"I am outraged by the Supreme Court's decision. It is an affront to the people of Louisiana and the jury's unanimous decision in this case. The opinion reflects a clear abuse of judicial authority, trampling the constitutional authority of states to act through the legislative process. The Court found, 'there is a distinction between intentional first degree murder on the one hand and nonhomicide crimes against individual persons, even including child rape, on the other. The latter crimes may be devastating in their harm, as here, but in terms of moral depravity and of the injury to the person and to the public, they cannot be compared to murder in their severity and irrevocability.'

"The Supreme Court is dead wrong. It is fundamentally improper for the Supreme Court to base an important decision like this on its 'independent judgment' about a perceived 'national consensus against capital punishment for the crime of child rape.' The opinion reads more like an out-of-control legislative debate than a constitutional analysis.

One thing is clear: the five members of the Court who issued the opinion do not share the same ‘standards of decency' as the people of Louisiana. One Justice said that 'the death penalty is not a proportional punishment for the rape of a child.' That is incredibly absurd. The most repugnant crimes deserve the harshest penalties, and nothing is more repugnant than the brutal rape of an eight-year-old child.

We will evaluate ways to amend our statute to maintain death as a penalty for this horrific crime."
IF SOME SICK S.O.B. brutally raped a daughter of mine, would I want him dead? Would I be capable of killing him myself, in cold blood? Probably so.

And I would expect that, in a civilized and just world, I would be arrested and put away for a long, long time. My desire to see that rapist dead -- and my ability to make it a do-it-yourself project -- is not a reflection of my goodness, but instead of what a fallen, wretched and sinful creature I am.

The state exists to help save me from myself and -- failing that -- to save others from my baser instincts. Even crooks.

When the state decides it's against only some baser instincts -- and not only that, but decides it will codify some of our baser instincts . . . provided they're carried out only against the "right" people -- the barbarians no longer are at the gate, but are running the show.

You'd think that an Ivy League-educated, Catholic-apologist governor would know that. But, like his empty promises of "transparency" and "reform," that would be just another "bridge too far."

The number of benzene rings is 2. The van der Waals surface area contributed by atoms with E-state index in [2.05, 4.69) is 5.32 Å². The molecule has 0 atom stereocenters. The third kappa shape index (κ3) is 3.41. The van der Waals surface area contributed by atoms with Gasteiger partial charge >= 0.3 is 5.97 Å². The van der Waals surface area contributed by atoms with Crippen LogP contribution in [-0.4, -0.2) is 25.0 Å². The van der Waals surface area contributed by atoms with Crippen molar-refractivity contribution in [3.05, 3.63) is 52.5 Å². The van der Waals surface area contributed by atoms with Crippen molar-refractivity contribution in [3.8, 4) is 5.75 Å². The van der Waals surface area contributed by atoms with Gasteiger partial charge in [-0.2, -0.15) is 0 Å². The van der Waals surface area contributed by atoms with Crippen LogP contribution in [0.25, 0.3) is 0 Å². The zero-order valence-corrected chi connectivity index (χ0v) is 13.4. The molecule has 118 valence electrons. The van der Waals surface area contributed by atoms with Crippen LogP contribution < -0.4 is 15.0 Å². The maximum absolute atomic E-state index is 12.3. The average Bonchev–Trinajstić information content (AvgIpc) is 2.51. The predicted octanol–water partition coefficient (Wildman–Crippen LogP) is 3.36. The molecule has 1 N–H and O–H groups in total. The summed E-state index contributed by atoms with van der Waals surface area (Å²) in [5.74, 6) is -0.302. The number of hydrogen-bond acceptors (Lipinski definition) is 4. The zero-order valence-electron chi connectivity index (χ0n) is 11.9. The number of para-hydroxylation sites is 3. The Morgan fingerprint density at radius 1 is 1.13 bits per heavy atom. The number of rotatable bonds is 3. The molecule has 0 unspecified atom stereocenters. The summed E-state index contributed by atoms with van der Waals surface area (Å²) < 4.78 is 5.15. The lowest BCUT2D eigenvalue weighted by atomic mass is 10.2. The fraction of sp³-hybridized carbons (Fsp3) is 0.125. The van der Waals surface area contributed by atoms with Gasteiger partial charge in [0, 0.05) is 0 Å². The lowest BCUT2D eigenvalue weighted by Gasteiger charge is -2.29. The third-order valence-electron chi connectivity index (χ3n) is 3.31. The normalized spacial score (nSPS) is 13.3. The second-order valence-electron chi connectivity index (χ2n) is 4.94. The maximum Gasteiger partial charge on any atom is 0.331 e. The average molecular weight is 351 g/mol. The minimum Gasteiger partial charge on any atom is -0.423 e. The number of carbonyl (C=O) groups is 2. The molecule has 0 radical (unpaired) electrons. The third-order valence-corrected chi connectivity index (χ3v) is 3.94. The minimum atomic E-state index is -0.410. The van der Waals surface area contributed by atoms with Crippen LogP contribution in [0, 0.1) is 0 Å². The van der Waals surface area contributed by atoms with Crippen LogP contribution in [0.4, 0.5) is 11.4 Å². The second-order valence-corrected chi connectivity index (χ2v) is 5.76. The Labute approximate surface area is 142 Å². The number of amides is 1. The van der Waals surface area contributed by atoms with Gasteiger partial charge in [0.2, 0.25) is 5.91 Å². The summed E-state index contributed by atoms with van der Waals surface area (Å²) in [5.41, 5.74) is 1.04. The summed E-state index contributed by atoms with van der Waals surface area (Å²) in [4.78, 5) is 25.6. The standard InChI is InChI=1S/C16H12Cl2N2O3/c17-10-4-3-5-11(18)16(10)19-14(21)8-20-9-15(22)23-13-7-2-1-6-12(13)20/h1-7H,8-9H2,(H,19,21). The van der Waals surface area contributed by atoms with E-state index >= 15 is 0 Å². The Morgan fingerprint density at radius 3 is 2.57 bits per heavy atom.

Monday, June 16, 2008

Nobody 'needs' killing

The following post was meant to be a comment on Rod Dreher's Crunchy Con post about the Turlock, Calif., toddler-stomping madman who "needed killing."

After writing the thing and checking it twice, I hit the "post comment" button . . . and the damn thing went into the Beliefnet moderation queue, which is kind of like a black hole, only worse. And I'd worked so hard on it. . . .

So here you go.

Anyway, it occurred to me that what the man "needed" wasn't killing but, instead, stopping. And the only way the cops could do that was by killing him. The difference may seem to be nothing more than mere semantics, but it's not.

The difference is between civilization and barbarism.

MY COMMENT BELOW takes the bait of a poster who asked "Libs in the room who are anti-abortion and pro-death penalty please raise your hands."
I'm a lib in the room who's anti-abortion AND anti-death-penalty.

It just seems to me -- even apart from any religious convictions I have on those matters -- than any "solution" to a problem that leaves someone dead isn't much of a solution at all.

In the case of abortion, there are possible solutions where no one has to die. The expectant mother can be assisted by government programs and by churches, crisis-pregnancy centers and other private initiatives. If she chooses to keep her child, there are programs to assist her in that as well -- though not enough.

And I know this is a radical concept, but the father also could, like, step up, be a man and take 50 percent responsibility in supporting and raising that child.

Then, there always is the option of adoption. Back in the "bad old days," we somehow recognized that option, and there was an entire infrastructure -- usually private -- for caring for young women in a tough spot who were willing to agree to adoption.

Sometimes, there isn't a solution that leaves no one dead . . . like in the case of "just war" (which Iraq ain't). That would be called an unavoidable tragedy, if not a catastrophe.

Likewise, in the case of the California maniac, it looks like the only way to stop the madman (albeit too late) was for the cops to take him out. No one ought to rejoice in that, or to say he "needed" killing.

Obviously, what he "needed" was help. He didn't get it. He killed his kid, and the cops had to end the threat in whatever way they could. It was a lose-lose situation.

But the minute we start thinking that someone "needed killing" in order for some greater good to occur -- that killing is a necessity, a good thing in itself, instead of a profound FAILURE of some sort -- we surrender yet another part of our soul to the barbarian within. And we surrender yet another piece of our incredibly fragile society to the barbarians at the gate.

Who would be us.

It is insufficient to be against the death penalty only because we might screw up in X number of convictions. We must be against the death penalty in all but the most extreme and desperate circumstances -- as in, that's the only reasonable and possible way to remove the threat of the evildoer . . . circumstances that are exceedingly rare, indeed -- because the life of even the worst murderer has worth and possesses some inherent dignity.

And when we violate that dignity, we violate our own and coarsen our society just that much more.

I will be the first to admit that there are some evil, violent SOBs who I think "deserve" killing in the worst way. That's emotion talking. Not only that, telling me to kill is the part of myself that has a hell of a lot in common with the evil SOB I so hate.

Giving in to that -- deciding that, yes, some people "need killing" -- is no virtue. It's a horrible vice.